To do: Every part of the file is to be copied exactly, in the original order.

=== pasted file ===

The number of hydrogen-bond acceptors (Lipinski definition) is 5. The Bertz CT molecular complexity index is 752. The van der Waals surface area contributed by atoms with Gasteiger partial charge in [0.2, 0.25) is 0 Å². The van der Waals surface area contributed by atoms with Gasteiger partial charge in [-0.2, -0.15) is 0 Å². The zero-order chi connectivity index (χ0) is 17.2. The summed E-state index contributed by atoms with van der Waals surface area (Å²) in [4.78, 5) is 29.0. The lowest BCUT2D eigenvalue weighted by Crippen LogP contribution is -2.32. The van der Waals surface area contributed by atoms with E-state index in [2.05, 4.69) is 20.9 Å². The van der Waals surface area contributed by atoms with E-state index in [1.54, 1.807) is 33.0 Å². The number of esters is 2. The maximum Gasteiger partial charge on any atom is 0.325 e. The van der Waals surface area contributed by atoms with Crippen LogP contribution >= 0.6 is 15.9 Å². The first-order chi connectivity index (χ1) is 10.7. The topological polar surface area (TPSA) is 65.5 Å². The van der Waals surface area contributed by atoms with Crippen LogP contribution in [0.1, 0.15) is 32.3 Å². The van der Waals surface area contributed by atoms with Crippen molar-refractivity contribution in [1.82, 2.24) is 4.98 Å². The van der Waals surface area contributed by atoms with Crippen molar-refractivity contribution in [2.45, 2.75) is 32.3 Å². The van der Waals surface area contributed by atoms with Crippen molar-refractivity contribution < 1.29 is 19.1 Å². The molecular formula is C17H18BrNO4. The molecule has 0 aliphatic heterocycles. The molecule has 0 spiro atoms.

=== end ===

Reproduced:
The number of hydrogen-bond acceptors (Lipinski definition) is 5. The Bertz CT molecular complexity index is 752. The van der Waals surface area contributed by atoms with Gasteiger partial charge in [0.2, 0.25) is 0 Å². The van der Waals surface area contributed by atoms with Gasteiger partial charge in [-0.2, -0.15) is 0 Å². The zero-order chi connectivity index (χ0) is 17.2. The summed E-state index contributed by atoms with van der Waals surface area (Å²) in [4.78, 5) is 29.0. The lowest BCUT2D eigenvalue weighted by Crippen LogP contribution is -2.32. The van der Waals surface area contributed by atoms with E-state index in [2.05, 4.69) is 20.9 Å². The van der Waals surface area contributed by atoms with E-state index in [1.54, 1.807) is 33.0 Å². The number of esters is 2. The maximum Gasteiger partial charge on any atom is 0.325 e. The van der Waals surface area contributed by atoms with Crippen LogP contribution >= 0.6 is 15.9 Å². The first-order chi connectivity index (χ1) is 10.7. The topological polar surface area (TPSA) is 65.5 Å². The van der Waals surface area contributed by atoms with Crippen LogP contribution in [0.1, 0.15) is 32.3 Å². The van der Waals surface area contributed by atoms with Crippen molar-refractivity contribution in [1.82, 2.24) is 4.98 Å². The van der Waals surface area contributed by atoms with Crippen molar-refractivity contribution in [2.45, 2.75) is 32.3 Å². The van der Waals surface area contributed by atoms with Crippen molar-refractivity contribution < 1.29 is 19.1 Å². The molecular formula is C17H18BrNO4. The molecule has 0 aliphatic heterocycles. The molecule has 0 spiro atoms.